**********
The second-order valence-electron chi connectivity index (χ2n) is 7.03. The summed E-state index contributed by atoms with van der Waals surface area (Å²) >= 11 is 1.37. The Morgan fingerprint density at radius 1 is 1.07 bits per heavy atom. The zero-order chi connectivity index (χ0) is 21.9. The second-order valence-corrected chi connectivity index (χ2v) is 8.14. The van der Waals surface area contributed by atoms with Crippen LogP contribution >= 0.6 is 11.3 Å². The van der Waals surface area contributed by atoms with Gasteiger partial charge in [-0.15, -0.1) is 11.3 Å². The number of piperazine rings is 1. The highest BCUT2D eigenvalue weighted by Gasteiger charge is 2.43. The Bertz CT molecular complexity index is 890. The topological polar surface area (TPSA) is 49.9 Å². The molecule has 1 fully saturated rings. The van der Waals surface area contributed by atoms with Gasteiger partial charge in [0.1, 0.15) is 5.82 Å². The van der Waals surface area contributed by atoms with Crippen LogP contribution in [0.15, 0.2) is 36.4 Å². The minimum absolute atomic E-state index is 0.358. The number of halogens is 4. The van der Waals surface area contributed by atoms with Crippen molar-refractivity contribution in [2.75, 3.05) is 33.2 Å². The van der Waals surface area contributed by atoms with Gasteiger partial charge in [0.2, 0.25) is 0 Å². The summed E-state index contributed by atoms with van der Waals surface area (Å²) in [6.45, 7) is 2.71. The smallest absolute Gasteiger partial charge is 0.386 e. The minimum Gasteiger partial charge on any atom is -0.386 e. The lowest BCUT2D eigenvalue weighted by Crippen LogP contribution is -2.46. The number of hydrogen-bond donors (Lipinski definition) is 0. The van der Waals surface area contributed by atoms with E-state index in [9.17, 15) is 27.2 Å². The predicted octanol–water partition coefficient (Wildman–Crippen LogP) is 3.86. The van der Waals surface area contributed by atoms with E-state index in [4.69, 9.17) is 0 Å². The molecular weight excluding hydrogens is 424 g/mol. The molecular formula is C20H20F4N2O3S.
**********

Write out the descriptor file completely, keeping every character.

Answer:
The second-order valence-electron chi connectivity index (χ2n) is 7.03. The summed E-state index contributed by atoms with van der Waals surface area (Å²) >= 11 is 1.37. The Morgan fingerprint density at radius 1 is 1.07 bits per heavy atom. The zero-order chi connectivity index (χ0) is 21.9. The second-order valence-corrected chi connectivity index (χ2v) is 8.14. The van der Waals surface area contributed by atoms with Crippen LogP contribution >= 0.6 is 11.3 Å². The van der Waals surface area contributed by atoms with Gasteiger partial charge in [-0.15, -0.1) is 11.3 Å². The number of piperazine rings is 1. The highest BCUT2D eigenvalue weighted by Gasteiger charge is 2.43. The Bertz CT molecular complexity index is 890. The topological polar surface area (TPSA) is 49.9 Å². The molecule has 1 fully saturated rings. The van der Waals surface area contributed by atoms with Gasteiger partial charge in [0.1, 0.15) is 5.82 Å². The van der Waals surface area contributed by atoms with Crippen LogP contribution in [0.15, 0.2) is 36.4 Å². The minimum absolute atomic E-state index is 0.358. The number of halogens is 4. The van der Waals surface area contributed by atoms with Crippen molar-refractivity contribution in [2.75, 3.05) is 33.2 Å². The van der Waals surface area contributed by atoms with Gasteiger partial charge in [0.2, 0.25) is 0 Å². The summed E-state index contributed by atoms with van der Waals surface area (Å²) in [6.45, 7) is 2.71. The smallest absolute Gasteiger partial charge is 0.386 e. The minimum Gasteiger partial charge on any atom is -0.386 e. The lowest BCUT2D eigenvalue weighted by Crippen LogP contribution is -2.46. The number of hydrogen-bond donors (Lipinski definition) is 0. The van der Waals surface area contributed by atoms with E-state index in [9.17, 15) is 27.2 Å². The predicted octanol–water partition coefficient (Wildman–Crippen LogP) is 3.86. The van der Waals surface area contributed by atoms with E-state index in [4.69, 9.17) is 0 Å². The molecular weight excluding hydrogens is 424 g/mol. The molecular formula is C20H20F4N2O3S.